The below is a homecomer story by South African Simon Middleton.
South Africa is a not a place for “sissies”. I realise now that it has always been a ‘frontier society’, and that when one has lived here, one is initiated into a society that is always on the edge. A South African, whether aware of it or not, is born into this reality and has to learn to live and survive, even thrive in it from the moment of birth. It can drive one demented, keep one continuously disappointed, even threatened and exhausted, but, it is also exhilarating and life affirming.
Just as frontiers can be turbulent places, so is the truth of the flipside, that the frontier is a place of innovation, solution finding and enormous energy. But this requires a decision to live in the space and work with it. When this decision is made to occupy the space wholeheartedly, it is amazing what kind of “life” flows.
We returned after 24 years in Europe. We have lived in the most beautiful and genuinely exciting places. Vienna, Lausanne, London, Frankfurt! It was a privilege to live in these superbly organised, predictable cultures where everything works. But there is an associated cost to this predictability. It is a societal torpor – a coldness of heart that feels as if life has been iced over; a sense of individualism and righteous entitlement that puts the breaks on any open conversation about what really matters.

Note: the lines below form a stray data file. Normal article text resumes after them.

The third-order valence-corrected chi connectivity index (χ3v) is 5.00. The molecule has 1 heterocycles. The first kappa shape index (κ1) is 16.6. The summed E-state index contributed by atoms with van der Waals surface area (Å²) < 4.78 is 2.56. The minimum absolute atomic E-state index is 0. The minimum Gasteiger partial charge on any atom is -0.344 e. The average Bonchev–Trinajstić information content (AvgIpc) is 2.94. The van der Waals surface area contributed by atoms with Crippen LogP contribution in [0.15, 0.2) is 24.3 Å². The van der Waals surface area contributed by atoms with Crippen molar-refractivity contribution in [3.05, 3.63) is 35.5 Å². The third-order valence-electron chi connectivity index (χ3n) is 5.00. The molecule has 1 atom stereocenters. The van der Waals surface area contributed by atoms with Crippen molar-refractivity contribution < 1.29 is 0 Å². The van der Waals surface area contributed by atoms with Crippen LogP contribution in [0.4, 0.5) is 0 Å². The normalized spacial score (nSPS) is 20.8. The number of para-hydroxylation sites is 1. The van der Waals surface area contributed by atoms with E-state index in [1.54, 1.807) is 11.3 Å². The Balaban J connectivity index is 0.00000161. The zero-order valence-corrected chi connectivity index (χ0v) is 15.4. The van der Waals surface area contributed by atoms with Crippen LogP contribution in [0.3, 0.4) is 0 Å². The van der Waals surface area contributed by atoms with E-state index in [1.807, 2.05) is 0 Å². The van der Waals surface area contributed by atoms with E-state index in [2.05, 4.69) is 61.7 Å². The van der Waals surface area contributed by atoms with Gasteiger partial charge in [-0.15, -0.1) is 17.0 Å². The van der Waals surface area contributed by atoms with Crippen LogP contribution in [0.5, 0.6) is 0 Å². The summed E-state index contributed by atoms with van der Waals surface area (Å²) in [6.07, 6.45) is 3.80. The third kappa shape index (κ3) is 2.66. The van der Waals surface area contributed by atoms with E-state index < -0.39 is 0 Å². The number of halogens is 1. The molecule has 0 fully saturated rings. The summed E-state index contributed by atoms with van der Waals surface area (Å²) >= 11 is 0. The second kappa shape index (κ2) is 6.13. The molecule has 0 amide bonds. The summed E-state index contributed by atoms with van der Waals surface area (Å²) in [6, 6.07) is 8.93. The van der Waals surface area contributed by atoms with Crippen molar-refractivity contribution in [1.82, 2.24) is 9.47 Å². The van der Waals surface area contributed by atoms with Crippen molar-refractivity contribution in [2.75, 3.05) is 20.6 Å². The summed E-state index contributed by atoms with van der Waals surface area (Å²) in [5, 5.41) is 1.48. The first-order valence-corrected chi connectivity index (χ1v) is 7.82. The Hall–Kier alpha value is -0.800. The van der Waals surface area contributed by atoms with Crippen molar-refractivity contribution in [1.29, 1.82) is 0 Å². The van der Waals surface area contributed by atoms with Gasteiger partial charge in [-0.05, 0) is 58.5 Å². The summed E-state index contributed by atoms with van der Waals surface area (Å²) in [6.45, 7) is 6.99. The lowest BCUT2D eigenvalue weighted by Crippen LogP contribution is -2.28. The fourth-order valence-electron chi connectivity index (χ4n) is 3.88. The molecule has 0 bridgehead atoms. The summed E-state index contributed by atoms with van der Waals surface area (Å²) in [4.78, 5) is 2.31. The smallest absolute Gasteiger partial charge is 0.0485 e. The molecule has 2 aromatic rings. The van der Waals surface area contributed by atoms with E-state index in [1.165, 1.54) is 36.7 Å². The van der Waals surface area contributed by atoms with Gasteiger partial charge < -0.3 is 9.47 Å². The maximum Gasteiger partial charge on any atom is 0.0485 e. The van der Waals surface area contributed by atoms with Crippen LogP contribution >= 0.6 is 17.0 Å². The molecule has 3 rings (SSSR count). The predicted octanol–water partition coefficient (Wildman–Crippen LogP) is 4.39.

In South Africa, the usual indicators of a sustainable modern civilization will continuously be under some form of negotiation and discussion. This goes with the territory. That we have survived, and even thrived so far is testimony to a mindset of “taking root” and a desire to want to make this place work. This is why we came back. There is no time for guilt or regret. We went away and gathered a whole range of skills and experience. We could do this because, in the first instance, we were brilliantly prepared for what was needed to succeed elsewhere. The heart and the infrastructure that provided us with this opportunity is worth reinvesting in.
I speak for myself when I report that I feel more alive here than I have for many years living overseas. The challenges are enormous but there is a sense that one can engage and make a contribution – to the extent that it is welcomed. It occurs to me that most South Africans desire nothing more than generosity of spirit to break out – and, when we learn how to do this, “alles sal regkom”.
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